V is for Vexing Viracocha – A to Z Blog Challenge

We are pleased to participate in the A to Z Blog Challenge (http://www.a-to-zchallenge.com/). The Story Crossroads theme for this year is Beating the Odds…Lucky Folktales Around the World to Brighten Your Day. Each post highlights that the stars aligned and what would have normally been…bad…turned out after all. Considering what we – as humankind – have experienced the past year, how nice is it to remember that all of us can “beat the odds” to some level in our lives.

And we’ll admit now…some are actually myths, legends, or epics rather than only limited to folktales. So is that a type of “loading the dice”? Ah, but the stories were too wonderful to pass by.

Viracocha-

From Incas

The Incas took up most of the western part of South America. While they could invent and do many feats, they did not have a written language. We are lucky to know the stories we do. The emperor was seen as the descendent of the sun. Hopefully, the emperor gives credit to Viracocha.

What makes Viracocha dangerous?

Of all the Incan gods and goddesses, Viracocha is the god of gods. While he does not interfere too much in human’s lives, he is one not to turn angry. He could snap people out of existence. Though, he prefers to be benevolent.

50-words-or-less summary:

Viracocha created creatures before sun, moon, or stars. Creatures were too giant. Viarcocha made smaller. Creatures forgot Viracocha. Mad! Turned some to stone, drowned others. Last three beings re-created world. Forgotten again! Mad! Fire! People begged forgiveness. Viarcocha put out fire. Created special rocks people loved. Left in the sea.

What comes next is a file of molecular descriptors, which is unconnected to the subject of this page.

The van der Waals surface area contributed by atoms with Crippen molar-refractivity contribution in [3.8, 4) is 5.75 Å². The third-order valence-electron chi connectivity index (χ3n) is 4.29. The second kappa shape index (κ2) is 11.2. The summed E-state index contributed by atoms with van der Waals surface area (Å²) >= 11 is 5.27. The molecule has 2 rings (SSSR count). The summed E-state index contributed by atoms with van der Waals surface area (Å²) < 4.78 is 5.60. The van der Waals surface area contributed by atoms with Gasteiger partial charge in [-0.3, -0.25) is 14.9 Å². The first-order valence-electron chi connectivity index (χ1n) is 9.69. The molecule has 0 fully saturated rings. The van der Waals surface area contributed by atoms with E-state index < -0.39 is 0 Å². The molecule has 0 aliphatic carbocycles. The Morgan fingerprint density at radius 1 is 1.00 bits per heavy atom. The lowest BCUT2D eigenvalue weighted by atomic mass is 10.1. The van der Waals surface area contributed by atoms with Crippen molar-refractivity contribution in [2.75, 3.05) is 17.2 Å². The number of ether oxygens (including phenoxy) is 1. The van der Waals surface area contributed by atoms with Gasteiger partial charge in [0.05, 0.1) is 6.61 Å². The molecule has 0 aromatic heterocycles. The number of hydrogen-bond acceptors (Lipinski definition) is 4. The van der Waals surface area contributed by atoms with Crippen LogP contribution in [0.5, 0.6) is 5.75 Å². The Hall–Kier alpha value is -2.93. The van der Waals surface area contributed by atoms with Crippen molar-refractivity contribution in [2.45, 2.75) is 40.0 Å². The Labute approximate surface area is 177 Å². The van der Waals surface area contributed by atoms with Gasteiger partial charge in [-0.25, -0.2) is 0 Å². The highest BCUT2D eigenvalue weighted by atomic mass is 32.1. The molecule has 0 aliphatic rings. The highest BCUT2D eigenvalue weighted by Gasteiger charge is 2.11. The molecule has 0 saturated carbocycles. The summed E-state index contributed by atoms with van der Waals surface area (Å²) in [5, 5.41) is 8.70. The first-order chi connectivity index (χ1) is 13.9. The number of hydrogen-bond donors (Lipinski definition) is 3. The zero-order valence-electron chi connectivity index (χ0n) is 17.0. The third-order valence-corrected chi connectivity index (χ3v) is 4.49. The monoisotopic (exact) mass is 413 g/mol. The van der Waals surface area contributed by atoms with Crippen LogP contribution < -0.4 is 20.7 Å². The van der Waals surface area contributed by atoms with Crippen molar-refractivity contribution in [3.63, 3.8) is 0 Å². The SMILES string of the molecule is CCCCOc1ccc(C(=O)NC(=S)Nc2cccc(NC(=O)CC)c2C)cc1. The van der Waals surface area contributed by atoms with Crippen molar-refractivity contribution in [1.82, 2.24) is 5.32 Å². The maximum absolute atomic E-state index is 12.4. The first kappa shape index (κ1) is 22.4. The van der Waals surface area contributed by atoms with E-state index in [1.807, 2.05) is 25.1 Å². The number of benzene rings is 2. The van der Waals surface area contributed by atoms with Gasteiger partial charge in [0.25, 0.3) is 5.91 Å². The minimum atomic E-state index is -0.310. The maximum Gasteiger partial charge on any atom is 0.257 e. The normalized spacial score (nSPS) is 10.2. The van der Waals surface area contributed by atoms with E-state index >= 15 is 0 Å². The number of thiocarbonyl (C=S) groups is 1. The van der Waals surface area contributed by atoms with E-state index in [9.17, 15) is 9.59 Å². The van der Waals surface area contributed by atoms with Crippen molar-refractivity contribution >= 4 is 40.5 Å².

Those people were lucky to be given chances by Viarcocha. Not all were lucky, but some were able to be part of that second world and enjoyed special stones. Interestingly, Viarcocha then left the people never to be seen again but promised a messenger while he walked into the seaspray. Thus, even the name “Viarcocha” means seaspray.

Finding the Story:

“Viarcocha’s People” in Myths and Legends of Incas by Daniele Kuss – https://books.google.com/books/about/Myths_and_Legends_of_Incas.html?id=rUHzNwAACAAJ

Please share in the comments…or anything on your mind. While you enjoy this blog, Story Crossroads has year-round offerings with virtual as well as proper-distanced/masked/outdoors.

We are excited for the monthly All Things Story virtual workshop series as well as the hybrid Story Crossroads Festival on May 10-13, 2021 (then viewing beyond the event to June 15, 2021). Interested in deeper articles and e-workbooks plus stories, activities, and recipes? Then pursue Story Crossroads Memberships.

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3 thoughts on “V is for Vexing Viracocha – A to Z Blog Challenge

    • storycrossroads says:

      The story says the rocks were light and valued. They worked with limestone and granite (heavy) but they also worked a lot with tin. They did not use iron. So perhaps tin, which is light. Gold, copper, silver, and platinum were also used by the Incas.

      Like

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